Still Pissed Off About the Hawley-Smoot Tariff

Monday, June 20, 2005

Power, From the Barrel of a Gun and Otherwise

Chairman Mao famously said that "all power comes from the barrel of a gun." I think in general that we agree with Chairman Mao at our peril. But sometimes it seems people do so without realizing it.

Here's my gripe. Here in Vegas there is only one real talk radio station. The morning hosts are Alan Stock and Heidi Harris. They have a recurring theme that gets under my skin, so I'm going to discuss it, as well as make a larger point.

One morning when they deigned to actually discuss the political, the topic was a local candidate for judge (yeah, we elect judges here, apparently because we're retarded). The candidate in question was making news because it was revealed that she had worked her way through law school as a stripper. Alan and Heidi were decidedly for the proposition that because nude dancing is a legal profession, her, uh, eye-raising resume' shouldn't count against her at all. This conclusion is part of a broader attitude that basically anything goes in Vegas, as long as it's legal it must be fine, and if you don't like it, Salt Lake City isn't too far away.

Their approach is a little tiring, in large part because it's so repetitive, but also because it subscribes a little too closely to Chairman Mao's dictum for a couple of putative libertarians. The logic is, government should not be used to enforce morality. Nude dancing is a morality issue, and therefore the government should stay out of it. (So far, the argument is not fundamentally unsound). Then they take the next step and argue that because government should stay out of it, criticisms based on morality must be defective. Therefore, if one of their callers says this judge is not qualified because she was a nude dancer, that caller must be a freak, religious nut, extremist, whatever.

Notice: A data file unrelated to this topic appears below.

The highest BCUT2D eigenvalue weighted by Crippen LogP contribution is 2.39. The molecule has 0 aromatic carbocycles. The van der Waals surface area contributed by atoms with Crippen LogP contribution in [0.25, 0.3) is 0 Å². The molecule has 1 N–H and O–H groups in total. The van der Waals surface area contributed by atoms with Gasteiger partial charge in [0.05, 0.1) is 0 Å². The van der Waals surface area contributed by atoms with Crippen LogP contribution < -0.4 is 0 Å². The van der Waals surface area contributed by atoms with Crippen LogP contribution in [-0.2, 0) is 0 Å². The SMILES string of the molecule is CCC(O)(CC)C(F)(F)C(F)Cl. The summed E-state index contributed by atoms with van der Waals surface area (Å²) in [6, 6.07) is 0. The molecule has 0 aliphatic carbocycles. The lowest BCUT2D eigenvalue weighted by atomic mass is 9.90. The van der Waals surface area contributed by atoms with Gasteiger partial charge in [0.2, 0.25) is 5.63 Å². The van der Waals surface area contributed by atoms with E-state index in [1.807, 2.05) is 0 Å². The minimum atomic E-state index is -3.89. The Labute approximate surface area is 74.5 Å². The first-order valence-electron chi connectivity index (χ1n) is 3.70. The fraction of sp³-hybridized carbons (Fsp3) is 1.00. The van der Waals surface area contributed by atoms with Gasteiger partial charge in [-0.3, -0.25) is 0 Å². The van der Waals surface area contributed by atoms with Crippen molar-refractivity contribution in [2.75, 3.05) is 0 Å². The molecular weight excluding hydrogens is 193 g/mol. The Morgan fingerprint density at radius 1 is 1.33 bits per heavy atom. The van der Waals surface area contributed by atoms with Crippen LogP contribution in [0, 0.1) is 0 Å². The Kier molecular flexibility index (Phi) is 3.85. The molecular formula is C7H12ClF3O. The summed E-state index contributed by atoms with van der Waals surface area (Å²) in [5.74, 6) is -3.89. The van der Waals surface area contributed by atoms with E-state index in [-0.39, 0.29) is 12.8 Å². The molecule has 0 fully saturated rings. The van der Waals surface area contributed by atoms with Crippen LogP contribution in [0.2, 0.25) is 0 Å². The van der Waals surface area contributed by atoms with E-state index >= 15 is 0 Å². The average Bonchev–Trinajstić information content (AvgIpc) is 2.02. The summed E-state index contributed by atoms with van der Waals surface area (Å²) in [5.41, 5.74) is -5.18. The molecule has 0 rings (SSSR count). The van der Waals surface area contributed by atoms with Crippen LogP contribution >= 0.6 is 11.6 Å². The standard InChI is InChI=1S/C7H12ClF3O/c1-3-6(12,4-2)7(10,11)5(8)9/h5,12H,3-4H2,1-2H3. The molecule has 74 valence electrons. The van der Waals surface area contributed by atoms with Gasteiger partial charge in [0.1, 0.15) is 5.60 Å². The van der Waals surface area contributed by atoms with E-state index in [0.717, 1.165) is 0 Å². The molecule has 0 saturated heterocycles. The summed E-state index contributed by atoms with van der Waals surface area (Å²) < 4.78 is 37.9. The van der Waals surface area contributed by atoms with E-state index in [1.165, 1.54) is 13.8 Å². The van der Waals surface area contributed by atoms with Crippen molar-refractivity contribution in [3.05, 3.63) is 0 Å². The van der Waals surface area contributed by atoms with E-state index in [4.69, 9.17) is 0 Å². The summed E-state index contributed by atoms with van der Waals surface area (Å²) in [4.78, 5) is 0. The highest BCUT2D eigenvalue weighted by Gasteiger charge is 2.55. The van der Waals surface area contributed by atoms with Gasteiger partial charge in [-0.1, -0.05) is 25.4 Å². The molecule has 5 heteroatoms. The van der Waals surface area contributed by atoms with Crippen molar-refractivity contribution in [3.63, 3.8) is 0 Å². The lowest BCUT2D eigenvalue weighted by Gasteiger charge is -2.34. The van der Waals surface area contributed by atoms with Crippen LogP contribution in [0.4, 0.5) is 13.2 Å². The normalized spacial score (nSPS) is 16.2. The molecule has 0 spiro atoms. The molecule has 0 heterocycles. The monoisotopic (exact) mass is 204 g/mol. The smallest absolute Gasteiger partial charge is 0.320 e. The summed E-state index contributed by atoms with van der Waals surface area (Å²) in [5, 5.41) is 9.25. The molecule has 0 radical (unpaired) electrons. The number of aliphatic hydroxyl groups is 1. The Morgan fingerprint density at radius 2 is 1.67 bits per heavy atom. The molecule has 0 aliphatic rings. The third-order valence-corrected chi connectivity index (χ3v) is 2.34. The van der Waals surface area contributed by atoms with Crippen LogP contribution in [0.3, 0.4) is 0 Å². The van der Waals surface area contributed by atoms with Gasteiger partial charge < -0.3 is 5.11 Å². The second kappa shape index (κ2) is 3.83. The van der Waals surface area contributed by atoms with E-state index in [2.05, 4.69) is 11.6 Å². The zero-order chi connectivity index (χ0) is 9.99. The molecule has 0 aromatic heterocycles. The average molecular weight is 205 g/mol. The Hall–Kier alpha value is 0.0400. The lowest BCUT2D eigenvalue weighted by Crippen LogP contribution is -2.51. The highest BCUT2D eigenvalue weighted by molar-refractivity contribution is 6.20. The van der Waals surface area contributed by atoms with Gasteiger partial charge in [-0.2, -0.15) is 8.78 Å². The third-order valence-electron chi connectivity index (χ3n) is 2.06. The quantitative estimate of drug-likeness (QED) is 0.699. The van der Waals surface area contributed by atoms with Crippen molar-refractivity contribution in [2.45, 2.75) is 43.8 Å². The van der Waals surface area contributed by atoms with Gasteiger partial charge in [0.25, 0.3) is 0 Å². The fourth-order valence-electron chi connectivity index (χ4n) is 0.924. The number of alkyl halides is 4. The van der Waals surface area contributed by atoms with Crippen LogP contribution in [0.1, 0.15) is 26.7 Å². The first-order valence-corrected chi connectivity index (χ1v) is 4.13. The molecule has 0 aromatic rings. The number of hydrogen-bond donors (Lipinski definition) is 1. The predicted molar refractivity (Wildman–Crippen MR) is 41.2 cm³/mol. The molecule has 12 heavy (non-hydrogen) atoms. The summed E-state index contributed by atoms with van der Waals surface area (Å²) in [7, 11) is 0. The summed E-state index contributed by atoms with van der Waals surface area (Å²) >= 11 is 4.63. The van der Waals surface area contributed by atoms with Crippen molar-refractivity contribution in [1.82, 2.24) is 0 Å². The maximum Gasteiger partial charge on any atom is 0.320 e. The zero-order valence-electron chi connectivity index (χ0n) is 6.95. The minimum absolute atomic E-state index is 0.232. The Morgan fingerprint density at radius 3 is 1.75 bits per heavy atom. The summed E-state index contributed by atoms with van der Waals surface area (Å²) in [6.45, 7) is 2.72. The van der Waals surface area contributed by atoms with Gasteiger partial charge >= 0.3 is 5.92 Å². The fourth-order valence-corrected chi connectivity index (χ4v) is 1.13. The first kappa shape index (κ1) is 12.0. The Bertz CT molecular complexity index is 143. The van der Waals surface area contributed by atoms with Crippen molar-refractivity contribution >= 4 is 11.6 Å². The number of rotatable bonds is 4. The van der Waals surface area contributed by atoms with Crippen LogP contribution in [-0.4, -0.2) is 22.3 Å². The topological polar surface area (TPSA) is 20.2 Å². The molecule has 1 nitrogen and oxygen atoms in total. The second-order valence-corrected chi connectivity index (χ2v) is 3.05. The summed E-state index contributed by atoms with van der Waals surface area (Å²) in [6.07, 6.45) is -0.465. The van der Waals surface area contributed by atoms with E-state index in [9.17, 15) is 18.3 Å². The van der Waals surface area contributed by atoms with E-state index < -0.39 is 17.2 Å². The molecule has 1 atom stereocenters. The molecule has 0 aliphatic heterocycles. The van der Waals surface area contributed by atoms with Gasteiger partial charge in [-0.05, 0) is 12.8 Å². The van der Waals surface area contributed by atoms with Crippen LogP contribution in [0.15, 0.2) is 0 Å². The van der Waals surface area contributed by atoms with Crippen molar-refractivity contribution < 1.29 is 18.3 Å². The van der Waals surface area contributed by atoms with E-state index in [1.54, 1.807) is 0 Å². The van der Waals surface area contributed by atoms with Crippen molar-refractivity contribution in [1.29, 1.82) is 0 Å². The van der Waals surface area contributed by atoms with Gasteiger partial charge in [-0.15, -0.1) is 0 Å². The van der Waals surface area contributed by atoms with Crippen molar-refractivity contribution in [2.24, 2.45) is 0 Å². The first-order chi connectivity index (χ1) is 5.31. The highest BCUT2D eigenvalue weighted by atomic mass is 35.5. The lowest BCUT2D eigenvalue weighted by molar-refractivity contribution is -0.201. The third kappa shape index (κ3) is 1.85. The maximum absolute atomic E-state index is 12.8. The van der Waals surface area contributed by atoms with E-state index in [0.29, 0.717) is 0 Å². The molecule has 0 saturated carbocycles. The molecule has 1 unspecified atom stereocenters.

Here's where I disagree: even though I must take as a baseline approach that government doesn't regulate morality here in Las Vegas, it does not necessarily follow that the regulatory power is or should be the only power. That is, just because government cannot (and let's just assume it cannot) forbid something using the police power (i.e. that which comes from the barrel of a gun), it does not follow that government has and should have no other kind of power.

In other words, even if everyone agrees that government should not criminalize nude dancing (and here, I'm not arguing that point one way or the other, only using it as an example), one might wonder whether government has other avenues of influence, other than the police power, to effect policy. Government may, in fact, have a persuasive power, as well as a police power.

For an excellent example of why that might be a good idea, consider this rather old news from Uganda. (Also here for a lamentation). Uganda is unique among African nations, it seems, in that it has successfully lowered its AIDS infection rate. How? By using the ABC method (abstinence, be faithful, condoms if the first two options fail). Most notably for the purposes of this post, the program is not a criminal one, whereby philanderers are jailed for unprotected sex. Instead, the government is using other forms of power to influence, rather than coerce, the population to comply with governmental policy goals. And remember, Uganda's program has actually worked. (For a different view on the Uganda situation, this writer argues that it's the "C" in ABC that's getting all the results. That strikes me as a seriously inconsistent argument, given that all the other African nations that promote condom useage have rising, rather than falling, AIDS cases).

In other words, here is an example of government using non-police power, on a highly morality-driven topic, and getting results.